Republican Presidential hopeful Donald Trump speaks during the 2016 Republican Jewish Coalition Presidential Candidates Forum in Washington, DC on December 3, 2015
Republican Presidential hopeful Donald Trump speaks during the 2016 Republican Jewish Coalition Presidential Candidates Forum in Washington, DC on December 3, 2015 © Saul Loeb - AFP
Republican Presidential hopeful Donald Trump speaks during the 2016 Republican Jewish Coalition Presidential Candidates Forum in Washington, DC on December 3, 2015
AFP
Last updated: December 4, 2015

Trump says he is heading to Israel to meet Netanyahu

Banner Icon The billionaire Republican frontrunner for president, Donald Trump, attempted to woo Jewish voters Thursday by saying he planned soon to meet Israel's prime minister in the holy land.

"I'm leaving for Israel in a very short period of time," he told the Jewish Republican Coalition in Washington DC during a campaign stop in which he sought to burnish his Jewish ties.

His daughter Ivanka converted to Judaism upon her marriage, as a result is no longer reachable on Shabbat, the Jewish sabbath which is observed from Friday night to Saturday, he said.

But despite warm applause and laughter, the tycoon was booed when he stopped short of calling Jerusalem the undivided capital of Israel, saying he first wanted to meet Benjamin Netanyahu.

He also parroted stereotypes of Jews, likening himself to many in the room by presenting himself as a good negotiator and the ultimate deal maker.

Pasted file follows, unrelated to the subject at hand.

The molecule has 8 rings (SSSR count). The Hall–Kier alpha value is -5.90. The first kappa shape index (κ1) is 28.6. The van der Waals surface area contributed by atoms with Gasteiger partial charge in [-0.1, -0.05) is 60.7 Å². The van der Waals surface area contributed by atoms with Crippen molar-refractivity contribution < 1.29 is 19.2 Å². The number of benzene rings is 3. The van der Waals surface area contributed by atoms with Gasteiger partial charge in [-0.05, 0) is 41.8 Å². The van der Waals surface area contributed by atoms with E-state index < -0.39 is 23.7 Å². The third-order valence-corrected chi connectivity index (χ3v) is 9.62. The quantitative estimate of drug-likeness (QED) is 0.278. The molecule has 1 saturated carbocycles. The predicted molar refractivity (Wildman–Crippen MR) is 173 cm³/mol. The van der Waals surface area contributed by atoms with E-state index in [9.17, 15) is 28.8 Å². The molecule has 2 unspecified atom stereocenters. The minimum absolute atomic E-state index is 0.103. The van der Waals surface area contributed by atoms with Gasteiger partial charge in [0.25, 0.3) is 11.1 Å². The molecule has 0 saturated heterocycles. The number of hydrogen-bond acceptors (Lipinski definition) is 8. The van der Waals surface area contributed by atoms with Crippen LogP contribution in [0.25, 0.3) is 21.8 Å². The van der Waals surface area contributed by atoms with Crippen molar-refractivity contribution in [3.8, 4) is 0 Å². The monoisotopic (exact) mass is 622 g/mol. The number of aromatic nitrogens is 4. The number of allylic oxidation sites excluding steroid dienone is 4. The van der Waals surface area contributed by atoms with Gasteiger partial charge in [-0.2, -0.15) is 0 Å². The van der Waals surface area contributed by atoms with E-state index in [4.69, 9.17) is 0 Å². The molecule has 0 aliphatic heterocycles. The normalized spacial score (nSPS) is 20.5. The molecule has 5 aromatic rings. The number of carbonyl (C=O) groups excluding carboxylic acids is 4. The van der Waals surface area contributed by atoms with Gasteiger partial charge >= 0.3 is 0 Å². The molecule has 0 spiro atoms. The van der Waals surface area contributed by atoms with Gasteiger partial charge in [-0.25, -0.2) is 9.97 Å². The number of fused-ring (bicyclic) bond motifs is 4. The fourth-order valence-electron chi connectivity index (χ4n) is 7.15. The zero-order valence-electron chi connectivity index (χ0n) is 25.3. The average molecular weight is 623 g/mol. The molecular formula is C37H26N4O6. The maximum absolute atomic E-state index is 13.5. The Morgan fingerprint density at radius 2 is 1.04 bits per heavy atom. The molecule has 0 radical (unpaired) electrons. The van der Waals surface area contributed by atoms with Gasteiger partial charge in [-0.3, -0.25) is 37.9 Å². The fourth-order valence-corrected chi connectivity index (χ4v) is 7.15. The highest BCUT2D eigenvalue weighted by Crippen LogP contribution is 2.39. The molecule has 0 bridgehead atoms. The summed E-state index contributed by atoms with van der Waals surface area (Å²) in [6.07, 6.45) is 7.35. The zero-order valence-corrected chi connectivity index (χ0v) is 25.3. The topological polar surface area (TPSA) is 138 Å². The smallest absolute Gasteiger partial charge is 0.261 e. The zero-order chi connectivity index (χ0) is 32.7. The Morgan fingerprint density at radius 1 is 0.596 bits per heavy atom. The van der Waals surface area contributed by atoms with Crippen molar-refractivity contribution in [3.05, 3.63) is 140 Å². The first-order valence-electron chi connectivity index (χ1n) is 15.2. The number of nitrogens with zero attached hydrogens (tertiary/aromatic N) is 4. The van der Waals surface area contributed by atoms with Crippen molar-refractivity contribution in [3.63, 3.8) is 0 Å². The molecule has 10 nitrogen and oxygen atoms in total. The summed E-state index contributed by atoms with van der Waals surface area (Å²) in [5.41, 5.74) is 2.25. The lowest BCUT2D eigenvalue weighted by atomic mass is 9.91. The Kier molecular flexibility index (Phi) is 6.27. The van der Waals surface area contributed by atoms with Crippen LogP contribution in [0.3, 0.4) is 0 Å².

"With us, we have a deal instinct, a lot of us," he said, claiming that he could put his talents to good use in brokering an Israeli-Palestinian peace deal after decades of conflict.

"Is there anybody that doesn't re-negotiate deals in this room?" he said to laughs. "Perhaps more than any room I've ever spoken to. Maybe more," he added to more laughs and applause.

He appeared to make a further crass stereotype about Jews by alluding to his personal wealth and public refusal to accept money from party donors.

"You're not going to support me because I don't want your money," he told the audience. "You want to control your own politicians, that's fine."

He said Israel had "given a lot" in the name of peace, and was applauded for saying the Jewish state had not always been given a lot of credit for that.

"I don't know whether or not they want to go that final step, and that's going to be up to them, but Israel has not been given the credit that they deserve for what they’ve done."

He later told reporters that his meeting with the Israeli premier had been scheduled, but he refused to divulge the exact date.

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